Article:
As someone who has always had a tendency toward a petite frame, I remember standing in horror at my reflection in the mirror. Nine months pregnant, I had gone from being lithe and fine-framed to looking like a pufferfish on steroids with pimples. I looked at my pre-pregnancy size two jeans and began crying. I said to myself that I would never, ever, ever be able to wear them again.
At my final doctor’s appointment, the day before my daughter was born, I expressed my discontent. I was glad that I had gained as much weight as my baby needed to be healthy, but I was terrified that my figure would be permanently altered beyond repair. My obstetrician laughed. “You’ve been eating healthily, though, right?” I nodded my head.
“And you plan on breastfeeding, right?” I nodded my head aggressively. Absolutely.
The doctor smiled and told me that she wouldn’t be surprised if I lost the weight much more quickly than I anticipated. I had gained exactly thirty pounds. If I lost five pounds a month, I reminded myself, I might be able to get back to my normal weight within half a year.
After the hustle and bustle of a natural childbirth, the pure ecstasy of holding my baby for the first time, and the delight of leaving the hospital and bringing my daughter out into the big, wide world, I managed to completely forget my body-image issues. I forgot to even look in a mirror until she was about five days old.
As I undressed to get into the shower, I looked down at my stomach. Flat as a fritter. I looked in the mirror. I looked thin and sculpted. Was I hallucinating? I stepped on the scale and saw that I had lost all but a single pound of baby weight, all in less than five days. To re-check my vision one more time, I ran to my room and put on my old size-twos. They fit perfectly.
Reassurance gave way to panic. I called my obstetrician and asked her if it was okay that I had lost so much weight so quickly. She laughed and told me that a natural childbirth (which I had) can burn an astonishingly high number of calories. “Labor requires more work than running a marathon,” she said. Breastfeeding also played a role in the very sudden weight loss.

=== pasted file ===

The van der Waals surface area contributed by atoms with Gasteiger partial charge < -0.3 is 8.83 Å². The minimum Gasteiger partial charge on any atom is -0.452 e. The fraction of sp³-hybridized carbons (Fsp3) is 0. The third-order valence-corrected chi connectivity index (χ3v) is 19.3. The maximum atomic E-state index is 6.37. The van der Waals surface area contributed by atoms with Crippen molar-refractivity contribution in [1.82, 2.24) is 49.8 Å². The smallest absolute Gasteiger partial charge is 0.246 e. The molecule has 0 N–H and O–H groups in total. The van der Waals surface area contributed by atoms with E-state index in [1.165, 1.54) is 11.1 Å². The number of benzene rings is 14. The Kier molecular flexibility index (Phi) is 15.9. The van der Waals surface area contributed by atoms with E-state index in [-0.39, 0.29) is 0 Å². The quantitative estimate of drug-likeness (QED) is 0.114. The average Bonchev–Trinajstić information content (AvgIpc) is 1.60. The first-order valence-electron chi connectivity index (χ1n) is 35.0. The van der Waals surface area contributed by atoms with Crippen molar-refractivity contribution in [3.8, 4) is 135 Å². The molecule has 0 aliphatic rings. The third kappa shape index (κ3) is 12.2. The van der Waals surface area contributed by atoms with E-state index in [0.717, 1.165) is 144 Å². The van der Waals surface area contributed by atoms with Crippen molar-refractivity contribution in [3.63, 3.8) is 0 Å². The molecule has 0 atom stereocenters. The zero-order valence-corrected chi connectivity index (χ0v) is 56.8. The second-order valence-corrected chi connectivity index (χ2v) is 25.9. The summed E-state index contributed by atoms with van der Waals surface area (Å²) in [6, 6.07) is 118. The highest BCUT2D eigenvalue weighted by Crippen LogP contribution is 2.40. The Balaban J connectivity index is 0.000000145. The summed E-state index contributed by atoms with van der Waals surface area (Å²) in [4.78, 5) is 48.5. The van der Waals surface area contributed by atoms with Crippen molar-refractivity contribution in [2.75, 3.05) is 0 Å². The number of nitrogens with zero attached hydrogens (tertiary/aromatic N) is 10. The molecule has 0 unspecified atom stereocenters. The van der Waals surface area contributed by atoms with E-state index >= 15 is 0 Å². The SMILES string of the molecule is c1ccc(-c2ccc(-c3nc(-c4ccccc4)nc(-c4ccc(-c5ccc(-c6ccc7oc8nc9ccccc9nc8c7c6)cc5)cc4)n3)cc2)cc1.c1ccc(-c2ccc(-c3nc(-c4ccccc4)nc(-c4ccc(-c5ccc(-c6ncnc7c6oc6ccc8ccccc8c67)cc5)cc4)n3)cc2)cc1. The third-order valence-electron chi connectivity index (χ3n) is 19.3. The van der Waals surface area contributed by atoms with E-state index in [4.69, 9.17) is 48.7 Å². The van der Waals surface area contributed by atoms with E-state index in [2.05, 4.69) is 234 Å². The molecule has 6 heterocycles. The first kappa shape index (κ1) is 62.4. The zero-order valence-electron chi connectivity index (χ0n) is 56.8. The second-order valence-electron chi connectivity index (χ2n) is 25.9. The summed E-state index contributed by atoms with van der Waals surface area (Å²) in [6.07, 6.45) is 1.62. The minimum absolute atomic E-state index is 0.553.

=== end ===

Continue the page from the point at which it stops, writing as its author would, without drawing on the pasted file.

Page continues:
Left with no extra postpartum pounds to cushion the loss of calories through breastfeeding, I faced a very unusual situation: I had to exert all the effort I could to avoid losing more weight. My days of worrying about baby weight were over almost before they started, and, despite my best efforts, I ended up unintentionally losing more weight than was healthy.
At one point, my body mass index actually dropped to 16.9– an extremely low weight that is usually associated with anorexia or other eating disorders. Although I had previously suffered from eating disorders, the problem in this case was the result of a fast metabolism and a hungry breastfed baby– not a deliberate attempt to lose weight.
I had to chow down more than four thousand calories per day to reach and maintain my pre-baby weight– a difficult task when juggling a high-need baby, but I accomplished it thanks to tons of help in the kitchen from my husband. Had he not been at home helping me through every inch of gaining back my unintentionally lost weight, I would have become dangerously underweight.
I can’t help but laugh to myself when I read so often of women struggling to lose their baby weight after months or even years– not because I see myself as superior, but because I find it amazing that women are built so completely differently, and because I view it as such a symbol of the miracle of childbirth. Whether we struggle with feeling too fat or too thin, all mothers are beautiful and we all deserve to cut ourselves some slack.
To read more about my experiences with unwanted weight loss, see Thin Women Face Social Stigma and Breastfeeding While Underweight.